US Weekly Jobless claims dropped to a near half-century low last week. The number of Americans filing applications for unemployment benefits for the week ended March 30th, declined 10,000 to a seasonally adjusted 202,000. This was the lowest the weekly US Job Claims had fallen to since December 1969.
The US labor department also reported that data from the previous week’s US weekly jobless claims was revised to an additional 1000 applications than had been previously reported.
The figures for those initial claims for state unemployment benefits surpassed market expectations. Analysts had forecast US weekly jobless claims figures to increase to 216,000.
After the US Weekly Jobless Claims Data, What’s Next for the US Economy?
Overall, it has been a tough first quarter for the world’s largest economy. Data also revealed on Thursday showed that job cuts by U.S.-based companies in the first three months of 2019 were the highest since 2015. Layoffs in the first quarter soarded from 10.3 percent to 190,410 from the final quarter of 2018. However, should the economy continue to grow on current trend till July, it will be the longest economic expansion in recorded history. However, there is a definite feel of the tide turning within the US economy.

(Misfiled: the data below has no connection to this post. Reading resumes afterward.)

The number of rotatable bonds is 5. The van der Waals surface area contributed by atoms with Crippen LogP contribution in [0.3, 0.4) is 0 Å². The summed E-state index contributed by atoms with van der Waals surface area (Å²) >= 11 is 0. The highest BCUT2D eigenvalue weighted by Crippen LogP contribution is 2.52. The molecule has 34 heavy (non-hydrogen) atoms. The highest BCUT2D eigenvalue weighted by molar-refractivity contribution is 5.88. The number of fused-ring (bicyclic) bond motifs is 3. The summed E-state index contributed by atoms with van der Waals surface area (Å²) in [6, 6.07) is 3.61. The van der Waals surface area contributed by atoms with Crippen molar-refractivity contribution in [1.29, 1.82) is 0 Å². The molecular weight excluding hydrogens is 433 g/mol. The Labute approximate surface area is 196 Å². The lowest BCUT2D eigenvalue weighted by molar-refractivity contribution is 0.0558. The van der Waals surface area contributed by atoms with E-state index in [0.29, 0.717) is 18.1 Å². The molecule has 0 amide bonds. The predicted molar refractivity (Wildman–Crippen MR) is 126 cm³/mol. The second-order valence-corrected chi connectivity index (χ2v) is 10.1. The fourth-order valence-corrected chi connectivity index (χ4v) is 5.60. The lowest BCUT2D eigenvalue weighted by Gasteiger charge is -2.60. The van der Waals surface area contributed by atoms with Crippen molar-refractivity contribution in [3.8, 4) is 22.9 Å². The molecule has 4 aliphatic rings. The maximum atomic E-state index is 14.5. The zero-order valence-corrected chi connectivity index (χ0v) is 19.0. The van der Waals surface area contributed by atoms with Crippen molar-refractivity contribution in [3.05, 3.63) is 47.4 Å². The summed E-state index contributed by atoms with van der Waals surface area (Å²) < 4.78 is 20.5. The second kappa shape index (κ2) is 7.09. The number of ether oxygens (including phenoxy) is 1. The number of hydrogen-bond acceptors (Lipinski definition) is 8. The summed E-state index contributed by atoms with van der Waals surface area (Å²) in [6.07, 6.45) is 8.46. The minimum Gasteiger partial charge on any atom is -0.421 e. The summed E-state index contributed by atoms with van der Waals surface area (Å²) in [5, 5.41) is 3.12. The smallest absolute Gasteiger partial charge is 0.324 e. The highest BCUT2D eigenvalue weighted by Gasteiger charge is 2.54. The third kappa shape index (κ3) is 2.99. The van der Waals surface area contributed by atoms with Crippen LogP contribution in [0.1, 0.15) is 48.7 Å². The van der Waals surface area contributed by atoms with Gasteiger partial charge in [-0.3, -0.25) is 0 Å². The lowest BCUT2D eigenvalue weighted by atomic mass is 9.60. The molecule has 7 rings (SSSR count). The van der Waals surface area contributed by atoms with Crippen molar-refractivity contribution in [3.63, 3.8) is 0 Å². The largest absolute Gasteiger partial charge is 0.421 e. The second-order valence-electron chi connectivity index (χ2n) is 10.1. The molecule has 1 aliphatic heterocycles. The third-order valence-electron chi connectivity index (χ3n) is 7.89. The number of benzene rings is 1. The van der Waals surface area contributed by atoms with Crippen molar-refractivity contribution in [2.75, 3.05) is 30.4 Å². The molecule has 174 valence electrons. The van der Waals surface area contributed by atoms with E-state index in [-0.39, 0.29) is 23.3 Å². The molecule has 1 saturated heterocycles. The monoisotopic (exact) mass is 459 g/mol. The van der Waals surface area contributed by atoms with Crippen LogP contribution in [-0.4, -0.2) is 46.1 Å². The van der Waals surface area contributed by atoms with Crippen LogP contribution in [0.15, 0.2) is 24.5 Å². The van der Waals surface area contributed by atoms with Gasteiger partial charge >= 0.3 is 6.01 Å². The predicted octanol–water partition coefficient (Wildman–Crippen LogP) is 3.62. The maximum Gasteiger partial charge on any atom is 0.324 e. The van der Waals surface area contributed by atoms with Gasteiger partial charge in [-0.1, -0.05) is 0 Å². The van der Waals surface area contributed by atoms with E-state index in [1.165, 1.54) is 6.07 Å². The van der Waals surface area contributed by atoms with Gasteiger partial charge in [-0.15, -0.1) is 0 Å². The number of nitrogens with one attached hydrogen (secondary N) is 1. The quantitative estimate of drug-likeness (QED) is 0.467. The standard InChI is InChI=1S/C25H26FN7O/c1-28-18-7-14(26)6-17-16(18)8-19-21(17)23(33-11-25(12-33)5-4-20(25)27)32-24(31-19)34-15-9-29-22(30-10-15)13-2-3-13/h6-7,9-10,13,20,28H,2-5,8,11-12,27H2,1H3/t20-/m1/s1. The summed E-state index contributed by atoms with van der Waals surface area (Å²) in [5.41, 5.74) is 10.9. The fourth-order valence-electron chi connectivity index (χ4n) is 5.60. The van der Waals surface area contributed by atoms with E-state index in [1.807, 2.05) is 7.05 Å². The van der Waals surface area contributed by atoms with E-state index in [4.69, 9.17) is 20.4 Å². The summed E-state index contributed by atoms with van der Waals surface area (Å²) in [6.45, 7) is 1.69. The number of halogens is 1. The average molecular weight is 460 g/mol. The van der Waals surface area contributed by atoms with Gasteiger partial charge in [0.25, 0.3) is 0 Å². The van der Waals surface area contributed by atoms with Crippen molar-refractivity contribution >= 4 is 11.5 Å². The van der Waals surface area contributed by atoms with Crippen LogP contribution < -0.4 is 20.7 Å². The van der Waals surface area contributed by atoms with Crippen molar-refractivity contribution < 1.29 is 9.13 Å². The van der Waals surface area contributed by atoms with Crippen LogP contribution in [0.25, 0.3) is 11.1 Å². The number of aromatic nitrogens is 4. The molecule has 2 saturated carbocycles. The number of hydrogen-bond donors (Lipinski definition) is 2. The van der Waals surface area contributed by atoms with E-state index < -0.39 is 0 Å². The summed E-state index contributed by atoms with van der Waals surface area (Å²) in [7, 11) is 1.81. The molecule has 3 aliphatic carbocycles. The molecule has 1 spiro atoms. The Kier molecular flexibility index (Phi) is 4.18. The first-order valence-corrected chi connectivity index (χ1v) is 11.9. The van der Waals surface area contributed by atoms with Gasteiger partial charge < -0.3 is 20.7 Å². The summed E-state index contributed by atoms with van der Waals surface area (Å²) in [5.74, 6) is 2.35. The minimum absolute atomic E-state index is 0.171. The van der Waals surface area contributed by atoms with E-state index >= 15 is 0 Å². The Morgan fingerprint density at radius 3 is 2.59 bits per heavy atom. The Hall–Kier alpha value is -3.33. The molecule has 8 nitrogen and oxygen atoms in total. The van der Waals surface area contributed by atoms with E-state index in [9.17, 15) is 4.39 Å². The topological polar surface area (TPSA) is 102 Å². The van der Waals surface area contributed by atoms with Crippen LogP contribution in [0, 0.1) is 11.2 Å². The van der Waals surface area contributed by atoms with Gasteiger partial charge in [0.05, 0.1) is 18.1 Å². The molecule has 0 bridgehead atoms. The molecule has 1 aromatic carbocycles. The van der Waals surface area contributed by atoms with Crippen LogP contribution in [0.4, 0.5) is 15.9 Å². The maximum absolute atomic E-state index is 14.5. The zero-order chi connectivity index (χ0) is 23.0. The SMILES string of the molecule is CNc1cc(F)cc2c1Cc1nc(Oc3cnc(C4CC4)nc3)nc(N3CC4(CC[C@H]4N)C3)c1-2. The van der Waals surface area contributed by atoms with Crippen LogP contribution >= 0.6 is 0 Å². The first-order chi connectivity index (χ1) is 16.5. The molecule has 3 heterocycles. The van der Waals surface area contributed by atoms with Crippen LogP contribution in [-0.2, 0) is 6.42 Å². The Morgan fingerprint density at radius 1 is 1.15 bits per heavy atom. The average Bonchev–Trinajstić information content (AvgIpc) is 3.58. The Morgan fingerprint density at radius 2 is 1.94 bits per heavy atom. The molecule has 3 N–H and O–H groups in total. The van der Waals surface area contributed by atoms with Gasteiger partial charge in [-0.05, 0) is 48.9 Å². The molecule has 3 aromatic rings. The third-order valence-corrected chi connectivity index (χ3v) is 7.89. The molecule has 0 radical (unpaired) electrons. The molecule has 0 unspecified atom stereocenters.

Worrying the Fed are a number of different issues. There is the fading effects of the slowing stimulus gleamed from an earlier $1.5 trillion tax cut package. Unresolved is the United States’ trade war with China. The effect of the world’s two largest economies embroiled in a trade war is being globally. The slowing in global growth is heightened by the uncertainty over Brexit – Britain’s exit from the European Union has cast a shadow over the US economy and future trade with both the UK and the EU.
This week’s latest jobs figures, in anticipation of today’s NFP payrolls data release, indicate that the US labor market continues to tighten, with employers holding onto workers.
Whilst the US weekly jobless claims data has no real bearing on today’s employment report, it bodes well for an anticipated rebound in job growth. The unemployment rate is expected to stay unchanged at 3.8 percent. Nonfarm payrolls are expected to have increased by 180,000 jobs in March following a disappointing increase of just 20,000 in February.
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